Mosaic Law and American Jurisprudence

torah.jpgAmerica’s civil and criminal justice systems are grounded on the Mosaic Code. The Law, contained in the Torah’s Books of Exodus, Leviticus, Numbers, and Deuteronomy, pre-dates Roman laws and is the first to incorporate humanism and the democratic spirit into a written Judicial code. Four centuries before Christ, the Jews devised a legal system based on the dignity of man and individual equality before the law. Individuals accused of crimes were considered innocent until proven guilty, had the right to confront their accusers, were allowed to testify in their own behalf, were not subject to double jeopardy, and could appeal convictions.

A thorough and interesting book containing observations on this subject and many more about Jewish history is Max Dimont’s Jews, God & History. Reproduced here are some of Mr. Dimont’s insightful observations on the subject of this blog:

  • “The Torah was a bold leap into the future, a giant stride ahead of anything existing at that time. Its concept of equality before the law, a law based on the written code, seems to be a Semitic innovation.”
  • “The Mosaic Code … was the first truly judicial, written code, and eclipsed previously known laws with its all-encompassing humanism, its passion for justice, its love of democracy.”
  • “These laws were essentially divided into three categories: those dealing with man’s relation to man, those dealing with man’s relation to the state, and those dealing with man’s relation to God.”
  • “The Mosaic Code laid down the first principles for a separation of church and state…. In the Mosaic Code the civil authority was independent of the priesthood…. The priesthood was charged with the responsibility of keeping the government within the framework of Mosaic law, just as the United States Supreme Court is not above the federal government but is, nevertheless, charged with the responsibility of keeping it within the framework of the Constitution. Moses also laid the foundation for another separation, which has since become indispensable to any democracy. He created an independent judiciary.”
  • “There is a curious resemblence between the philosophic outlook of American constitutional law and that of Mosaic law. The federal government has only the powers granted to it by the Constitution. The individual states can do anything not specifically denied to them. In essence, the Mosaic law also established the principle that the Jews could do anything not specifically denied to them. Instead of saying, ‘”Do such and such a thing,”‘ the laws of Moses usually say, ‘”Don’t do this or that.”‘ Even where the Mosaic law makes a positive statement, it is often either an amendment to a negative commandment or else hemmed in by a negative admonition, saying, in effect, ‘”When you do this, then don’t do that.”‘ The Ten Commandments, for instance, list only three do’s but seven don’ts. The three positive Commandments are: ‘”I am the Lord thy God”‘; observe the Sabbath; and honor your parents. The seven don’ts leave little doubt as to what one is not supposed to do. By fencing in only the negative, Moses left an open field for positive action. This allowed the Jews great flexibility. As long as they did not do anything specifically prohibited, they could, like the individual American states, do anything they wanted to do.”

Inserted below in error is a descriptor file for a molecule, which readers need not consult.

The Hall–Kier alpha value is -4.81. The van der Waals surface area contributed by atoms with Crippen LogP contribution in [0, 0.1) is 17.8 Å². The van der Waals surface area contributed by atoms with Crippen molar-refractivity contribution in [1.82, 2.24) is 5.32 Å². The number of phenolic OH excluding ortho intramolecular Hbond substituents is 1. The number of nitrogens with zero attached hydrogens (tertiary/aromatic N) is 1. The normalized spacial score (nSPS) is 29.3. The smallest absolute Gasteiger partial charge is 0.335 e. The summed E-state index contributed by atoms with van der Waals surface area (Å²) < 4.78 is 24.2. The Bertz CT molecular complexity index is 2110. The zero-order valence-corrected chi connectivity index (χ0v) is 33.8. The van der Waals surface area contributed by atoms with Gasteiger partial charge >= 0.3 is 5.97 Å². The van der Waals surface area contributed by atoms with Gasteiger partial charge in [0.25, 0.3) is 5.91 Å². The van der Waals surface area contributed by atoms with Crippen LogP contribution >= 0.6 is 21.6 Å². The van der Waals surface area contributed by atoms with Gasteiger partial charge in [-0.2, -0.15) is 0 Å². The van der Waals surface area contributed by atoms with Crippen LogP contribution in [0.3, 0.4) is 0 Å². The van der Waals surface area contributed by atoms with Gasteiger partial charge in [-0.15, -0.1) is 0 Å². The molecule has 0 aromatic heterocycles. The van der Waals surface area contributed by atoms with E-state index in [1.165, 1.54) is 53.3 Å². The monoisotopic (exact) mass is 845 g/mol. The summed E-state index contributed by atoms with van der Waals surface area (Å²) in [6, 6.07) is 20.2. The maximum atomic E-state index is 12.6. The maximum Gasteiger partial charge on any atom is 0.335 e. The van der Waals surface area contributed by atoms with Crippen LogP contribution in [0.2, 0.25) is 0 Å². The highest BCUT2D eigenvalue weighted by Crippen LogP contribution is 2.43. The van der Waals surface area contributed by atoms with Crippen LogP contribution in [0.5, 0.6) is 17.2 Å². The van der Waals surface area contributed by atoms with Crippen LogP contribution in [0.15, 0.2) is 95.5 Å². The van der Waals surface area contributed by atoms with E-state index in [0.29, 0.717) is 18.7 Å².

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Jeffrey P. Gale, P.A. is a South Florida based law firm committed to the judicial system and to representing and obtaining justice for individuals – the poor, the injured, the forgotten, the voiceless, the defenseless and the damned, and to protecting the rights of such people from corporate and government oppression. We do not represent government, corporations or large business interests.

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